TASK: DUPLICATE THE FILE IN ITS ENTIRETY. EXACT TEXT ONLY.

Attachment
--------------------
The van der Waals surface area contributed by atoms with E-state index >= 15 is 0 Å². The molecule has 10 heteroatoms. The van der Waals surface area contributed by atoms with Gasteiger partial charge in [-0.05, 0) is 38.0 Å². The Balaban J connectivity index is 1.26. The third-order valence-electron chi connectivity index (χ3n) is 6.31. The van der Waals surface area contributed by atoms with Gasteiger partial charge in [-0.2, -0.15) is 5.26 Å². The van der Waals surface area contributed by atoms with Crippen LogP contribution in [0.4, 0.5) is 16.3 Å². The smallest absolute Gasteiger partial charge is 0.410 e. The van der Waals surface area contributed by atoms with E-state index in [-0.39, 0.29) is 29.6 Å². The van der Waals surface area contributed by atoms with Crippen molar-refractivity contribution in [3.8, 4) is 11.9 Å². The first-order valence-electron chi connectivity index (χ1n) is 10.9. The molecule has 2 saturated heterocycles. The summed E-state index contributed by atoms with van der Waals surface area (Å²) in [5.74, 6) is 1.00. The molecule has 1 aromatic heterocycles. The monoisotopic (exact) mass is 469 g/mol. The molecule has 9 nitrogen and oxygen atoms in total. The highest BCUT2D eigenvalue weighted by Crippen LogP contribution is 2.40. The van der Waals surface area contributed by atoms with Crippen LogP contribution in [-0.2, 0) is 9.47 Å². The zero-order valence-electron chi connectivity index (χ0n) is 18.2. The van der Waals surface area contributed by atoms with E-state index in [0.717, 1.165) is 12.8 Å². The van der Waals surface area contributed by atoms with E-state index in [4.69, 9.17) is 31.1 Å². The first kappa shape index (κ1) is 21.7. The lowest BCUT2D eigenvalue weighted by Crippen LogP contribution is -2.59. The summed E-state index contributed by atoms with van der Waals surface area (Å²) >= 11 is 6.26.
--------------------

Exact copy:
The van der Waals surface area contributed by atoms with E-state index >= 15 is 0 Å². The molecule has 10 heteroatoms. The van der Waals surface area contributed by atoms with Gasteiger partial charge in [-0.05, 0) is 38.0 Å². The Balaban J connectivity index is 1.26. The third-order valence-electron chi connectivity index (χ3n) is 6.31. The van der Waals surface area contributed by atoms with Gasteiger partial charge in [-0.2, -0.15) is 5.26 Å². The van der Waals surface area contributed by atoms with Crippen LogP contribution in [0.4, 0.5) is 16.3 Å². The smallest absolute Gasteiger partial charge is 0.410 e. The van der Waals surface area contributed by atoms with E-state index in [-0.39, 0.29) is 29.6 Å². The van der Waals surface area contributed by atoms with Crippen molar-refractivity contribution in [3.8, 4) is 11.9 Å². The first-order valence-electron chi connectivity index (χ1n) is 10.9. The molecule has 2 saturated heterocycles. The summed E-state index contributed by atoms with van der Waals surface area (Å²) in [5.74, 6) is 1.00. The molecule has 1 aromatic heterocycles. The monoisotopic (exact) mass is 469 g/mol. The molecule has 9 nitrogen and oxygen atoms in total. The highest BCUT2D eigenvalue weighted by Crippen LogP contribution is 2.40. The van der Waals surface area contributed by atoms with Crippen LogP contribution in [-0.2, 0) is 9.47 Å². The zero-order valence-electron chi connectivity index (χ0n) is 18.2. The van der Waals surface area contributed by atoms with E-state index in [0.717, 1.165) is 12.8 Å². The van der Waals surface area contributed by atoms with E-state index in [4.69, 9.17) is 31.1 Å². The first kappa shape index (κ1) is 21.7. The lowest BCUT2D eigenvalue weighted by Crippen LogP contribution is -2.59. The summed E-state index contributed by atoms with van der Waals surface area (Å²) >= 11 is 6.26.